Even harried rush-hour commuters are stopping to gaze at the natural beauty of Marilyn Monroe.

Fifty years after her death, the Hollywood icon is captured in quintessential New York City moments in a new exhibit of rarely seen photographs.

A series of eight black-and-white photos decorate a wall inside the 42nd Street-Bryant Park subway station. A blowup of the famous shot of the starlet standing over a subway grate, her white skirt billowing, is displayed outside the entrance to the Times Square subway complex.

Photographer Sam Shaw snapped the pictures of Monroe during a lively Manhattan outing in 1957: rowing a boat on the Central Park pond; window shopping on Fifth Avenue; at a vendor stand, dressing up a hot dog with ketchup while wearing white gloves.

"I never saw these before," said Kelly Reyes, 22, of Brooklyn, pausing between trains. "I'm a fan. She defines fabulous."

"They're beautiful," Lisa Mayo, 51, of Austin, Texas, said of the photos. "Marilyn Monroe has such a natural grace about her. No pretension. She doesn't really know how beautiful she is."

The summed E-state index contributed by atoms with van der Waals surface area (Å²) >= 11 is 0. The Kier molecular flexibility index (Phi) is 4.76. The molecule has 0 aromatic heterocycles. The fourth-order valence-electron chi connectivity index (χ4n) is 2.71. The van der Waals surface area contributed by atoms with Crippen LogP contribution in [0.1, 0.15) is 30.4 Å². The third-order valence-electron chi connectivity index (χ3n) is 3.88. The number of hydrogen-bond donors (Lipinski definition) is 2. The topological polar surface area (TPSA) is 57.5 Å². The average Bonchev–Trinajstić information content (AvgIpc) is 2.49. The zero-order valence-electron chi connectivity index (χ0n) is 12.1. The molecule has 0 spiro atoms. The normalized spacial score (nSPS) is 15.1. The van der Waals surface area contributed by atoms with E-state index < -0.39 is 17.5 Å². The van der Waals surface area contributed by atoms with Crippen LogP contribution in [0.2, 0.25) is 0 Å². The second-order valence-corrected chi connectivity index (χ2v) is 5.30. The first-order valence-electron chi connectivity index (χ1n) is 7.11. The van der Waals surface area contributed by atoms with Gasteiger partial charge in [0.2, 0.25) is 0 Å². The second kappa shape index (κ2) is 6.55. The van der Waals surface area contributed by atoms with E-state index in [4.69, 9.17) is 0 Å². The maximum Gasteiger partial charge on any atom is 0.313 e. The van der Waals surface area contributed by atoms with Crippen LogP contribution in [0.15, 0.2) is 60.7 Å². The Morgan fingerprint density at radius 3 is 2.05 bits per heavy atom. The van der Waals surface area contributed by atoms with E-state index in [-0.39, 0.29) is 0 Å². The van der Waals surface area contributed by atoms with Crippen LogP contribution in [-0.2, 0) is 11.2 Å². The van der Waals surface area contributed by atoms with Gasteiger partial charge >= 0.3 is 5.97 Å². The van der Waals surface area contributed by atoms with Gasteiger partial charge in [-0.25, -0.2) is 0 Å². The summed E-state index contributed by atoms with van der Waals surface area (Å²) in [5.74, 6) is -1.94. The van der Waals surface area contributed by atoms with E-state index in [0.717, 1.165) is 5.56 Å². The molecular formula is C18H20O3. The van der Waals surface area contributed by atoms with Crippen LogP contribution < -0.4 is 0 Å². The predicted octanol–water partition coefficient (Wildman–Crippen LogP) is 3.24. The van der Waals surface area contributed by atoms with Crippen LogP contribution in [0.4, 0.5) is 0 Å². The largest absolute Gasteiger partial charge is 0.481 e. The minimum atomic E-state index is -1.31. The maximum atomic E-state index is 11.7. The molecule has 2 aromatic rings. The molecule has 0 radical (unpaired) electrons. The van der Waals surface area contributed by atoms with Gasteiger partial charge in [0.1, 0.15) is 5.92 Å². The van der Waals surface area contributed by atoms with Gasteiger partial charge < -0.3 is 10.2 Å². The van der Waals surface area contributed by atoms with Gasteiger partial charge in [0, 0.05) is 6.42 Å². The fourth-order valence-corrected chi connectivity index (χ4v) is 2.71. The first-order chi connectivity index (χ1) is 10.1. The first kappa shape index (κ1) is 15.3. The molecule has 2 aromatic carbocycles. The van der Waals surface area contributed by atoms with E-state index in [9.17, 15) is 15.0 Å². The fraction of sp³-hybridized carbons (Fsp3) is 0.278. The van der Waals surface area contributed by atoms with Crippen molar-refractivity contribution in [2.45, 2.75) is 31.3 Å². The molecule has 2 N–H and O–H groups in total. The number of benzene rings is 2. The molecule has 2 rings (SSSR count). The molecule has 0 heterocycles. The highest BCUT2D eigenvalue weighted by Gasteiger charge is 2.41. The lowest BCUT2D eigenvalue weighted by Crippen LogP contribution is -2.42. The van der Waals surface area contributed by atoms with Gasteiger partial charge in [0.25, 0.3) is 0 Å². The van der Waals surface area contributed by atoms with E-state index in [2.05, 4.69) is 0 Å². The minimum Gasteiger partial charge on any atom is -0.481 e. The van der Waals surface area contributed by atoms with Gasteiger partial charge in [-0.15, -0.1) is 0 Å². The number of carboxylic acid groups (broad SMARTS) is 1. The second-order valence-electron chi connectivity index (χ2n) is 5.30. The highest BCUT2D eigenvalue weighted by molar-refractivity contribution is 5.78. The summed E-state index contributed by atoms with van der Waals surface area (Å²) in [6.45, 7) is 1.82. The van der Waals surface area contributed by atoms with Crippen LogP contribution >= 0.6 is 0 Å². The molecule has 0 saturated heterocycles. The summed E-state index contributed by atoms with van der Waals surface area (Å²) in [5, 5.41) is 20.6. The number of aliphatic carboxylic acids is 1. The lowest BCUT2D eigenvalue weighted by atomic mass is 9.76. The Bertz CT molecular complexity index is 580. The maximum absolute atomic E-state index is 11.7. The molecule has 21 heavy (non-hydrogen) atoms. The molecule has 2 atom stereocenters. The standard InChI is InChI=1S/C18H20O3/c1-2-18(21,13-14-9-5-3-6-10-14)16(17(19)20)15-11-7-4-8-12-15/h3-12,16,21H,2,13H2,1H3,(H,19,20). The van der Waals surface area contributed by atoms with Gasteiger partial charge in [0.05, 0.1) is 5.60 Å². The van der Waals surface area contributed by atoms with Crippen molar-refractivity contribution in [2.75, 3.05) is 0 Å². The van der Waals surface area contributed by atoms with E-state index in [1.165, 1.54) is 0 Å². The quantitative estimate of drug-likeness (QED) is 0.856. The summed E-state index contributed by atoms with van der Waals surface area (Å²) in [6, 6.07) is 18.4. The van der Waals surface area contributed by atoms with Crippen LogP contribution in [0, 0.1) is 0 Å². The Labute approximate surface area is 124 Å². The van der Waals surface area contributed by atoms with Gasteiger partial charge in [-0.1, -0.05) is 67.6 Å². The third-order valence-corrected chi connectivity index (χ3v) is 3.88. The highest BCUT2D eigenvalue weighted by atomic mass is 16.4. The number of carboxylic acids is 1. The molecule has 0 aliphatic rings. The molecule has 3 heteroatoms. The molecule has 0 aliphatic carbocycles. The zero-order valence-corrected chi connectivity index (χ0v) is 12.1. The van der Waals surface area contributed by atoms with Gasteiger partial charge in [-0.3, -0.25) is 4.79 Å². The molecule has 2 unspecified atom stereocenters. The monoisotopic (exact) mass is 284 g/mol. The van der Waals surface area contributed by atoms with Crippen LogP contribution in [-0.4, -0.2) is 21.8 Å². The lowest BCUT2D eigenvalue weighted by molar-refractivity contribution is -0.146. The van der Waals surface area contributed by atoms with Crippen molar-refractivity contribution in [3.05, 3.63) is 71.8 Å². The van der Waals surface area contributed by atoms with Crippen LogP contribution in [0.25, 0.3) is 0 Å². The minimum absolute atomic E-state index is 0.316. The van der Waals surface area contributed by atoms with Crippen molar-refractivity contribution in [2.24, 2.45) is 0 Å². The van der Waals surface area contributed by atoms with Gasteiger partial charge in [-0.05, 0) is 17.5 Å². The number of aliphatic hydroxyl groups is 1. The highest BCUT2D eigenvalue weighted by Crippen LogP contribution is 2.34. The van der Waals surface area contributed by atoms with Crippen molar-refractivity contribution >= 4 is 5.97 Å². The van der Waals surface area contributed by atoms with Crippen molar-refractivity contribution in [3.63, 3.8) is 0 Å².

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"She's an original," said Andy Kalivaci, 27, of Brooklyn. "No plastic surgery. Just a natural beauty. I never saw these photos. They make me feel good about the good old days when people knew how to dress."

Jose Nunez, 20, of the Bronx, a photojournalism student at LaGuardia Community College in Queens, marveled at Shaw's work.

"Just the composition and how the photographer captured the life of that time is amazing," he said. "It's like a natural occurrence that today we don't do. Nowadays, everybody is taking photos and it's more about themselves."

The exhibit -- part of the MTA's "Arts for Transit" program, also remembers Shaw, who was born on the Lower East Side in 1912. Shaw became a Hollywood studio photographer in the 1950s, when he befriended Monroe and other stars. He died in 1999.

The exhibit opened Thursday and will hang for one year.

Lester Burg, manager of Arts For Transit, said the exhibit is "a way to make the commuting experience more pleasant. Hopefully, commuters will see a little of the photos each day and really notice them."